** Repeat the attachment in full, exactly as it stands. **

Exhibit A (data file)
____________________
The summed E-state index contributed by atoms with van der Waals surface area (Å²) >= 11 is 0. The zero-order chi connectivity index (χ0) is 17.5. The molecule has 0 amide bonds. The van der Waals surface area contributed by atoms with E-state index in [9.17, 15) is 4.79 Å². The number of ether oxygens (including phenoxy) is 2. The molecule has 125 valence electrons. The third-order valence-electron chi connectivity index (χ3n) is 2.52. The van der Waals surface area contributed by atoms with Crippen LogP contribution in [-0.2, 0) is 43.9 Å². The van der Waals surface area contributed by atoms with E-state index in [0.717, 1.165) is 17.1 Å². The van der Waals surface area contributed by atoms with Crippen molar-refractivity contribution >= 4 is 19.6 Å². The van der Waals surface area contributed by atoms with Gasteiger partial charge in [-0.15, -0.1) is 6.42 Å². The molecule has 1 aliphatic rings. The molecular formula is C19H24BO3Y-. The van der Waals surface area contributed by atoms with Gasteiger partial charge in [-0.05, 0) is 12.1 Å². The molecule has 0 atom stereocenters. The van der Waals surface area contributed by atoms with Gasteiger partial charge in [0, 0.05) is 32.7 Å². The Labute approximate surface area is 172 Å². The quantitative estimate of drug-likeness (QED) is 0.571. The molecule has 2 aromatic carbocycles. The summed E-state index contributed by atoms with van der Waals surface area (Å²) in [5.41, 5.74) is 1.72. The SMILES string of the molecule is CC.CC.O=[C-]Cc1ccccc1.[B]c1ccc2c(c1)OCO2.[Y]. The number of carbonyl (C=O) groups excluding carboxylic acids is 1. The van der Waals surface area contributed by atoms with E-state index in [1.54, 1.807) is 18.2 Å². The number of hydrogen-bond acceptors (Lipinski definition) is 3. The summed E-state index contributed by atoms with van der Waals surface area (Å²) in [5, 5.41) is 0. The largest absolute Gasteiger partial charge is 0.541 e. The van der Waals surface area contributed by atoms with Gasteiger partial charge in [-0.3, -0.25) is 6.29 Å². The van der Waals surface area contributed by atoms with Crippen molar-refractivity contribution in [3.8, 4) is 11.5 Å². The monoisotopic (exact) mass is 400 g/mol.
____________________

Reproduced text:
The summed E-state index contributed by atoms with van der Waals surface area (Å²) >= 11 is 0. The zero-order chi connectivity index (χ0) is 17.5. The molecule has 0 amide bonds. The van der Waals surface area contributed by atoms with E-state index in [9.17, 15) is 4.79 Å². The number of ether oxygens (including phenoxy) is 2. The molecule has 125 valence electrons. The third-order valence-electron chi connectivity index (χ3n) is 2.52. The van der Waals surface area contributed by atoms with Crippen LogP contribution in [-0.2, 0) is 43.9 Å². The van der Waals surface area contributed by atoms with E-state index in [0.717, 1.165) is 17.1 Å². The van der Waals surface area contributed by atoms with Crippen molar-refractivity contribution >= 4 is 19.6 Å². The van der Waals surface area contributed by atoms with Gasteiger partial charge in [-0.15, -0.1) is 6.42 Å². The molecule has 1 aliphatic rings. The molecular formula is C19H24BO3Y-. The van der Waals surface area contributed by atoms with Gasteiger partial charge in [-0.05, 0) is 12.1 Å². The molecule has 0 atom stereocenters. The van der Waals surface area contributed by atoms with Gasteiger partial charge in [0, 0.05) is 32.7 Å². The Labute approximate surface area is 172 Å². The quantitative estimate of drug-likeness (QED) is 0.571. The molecule has 2 aromatic carbocycles. The summed E-state index contributed by atoms with van der Waals surface area (Å²) in [5.41, 5.74) is 1.72. The SMILES string of the molecule is CC.CC.O=[C-]Cc1ccccc1.[B]c1ccc2c(c1)OCO2.[Y]. The number of carbonyl (C=O) groups excluding carboxylic acids is 1. The van der Waals surface area contributed by atoms with E-state index in [1.54, 1.807) is 18.2 Å². The number of hydrogen-bond acceptors (Lipinski definition) is 3. The summed E-state index contributed by atoms with van der Waals surface area (Å²) in [5, 5.41) is 0. The largest absolute Gasteiger partial charge is 0.541 e. The van der Waals surface area contributed by atoms with Gasteiger partial charge in [-0.3, -0.25) is 6.29 Å². The van der Waals surface area contributed by atoms with Crippen molar-refractivity contribution in [3.8, 4) is 11.5 Å². The monoisotopic (exact) mass is 400 g/mol.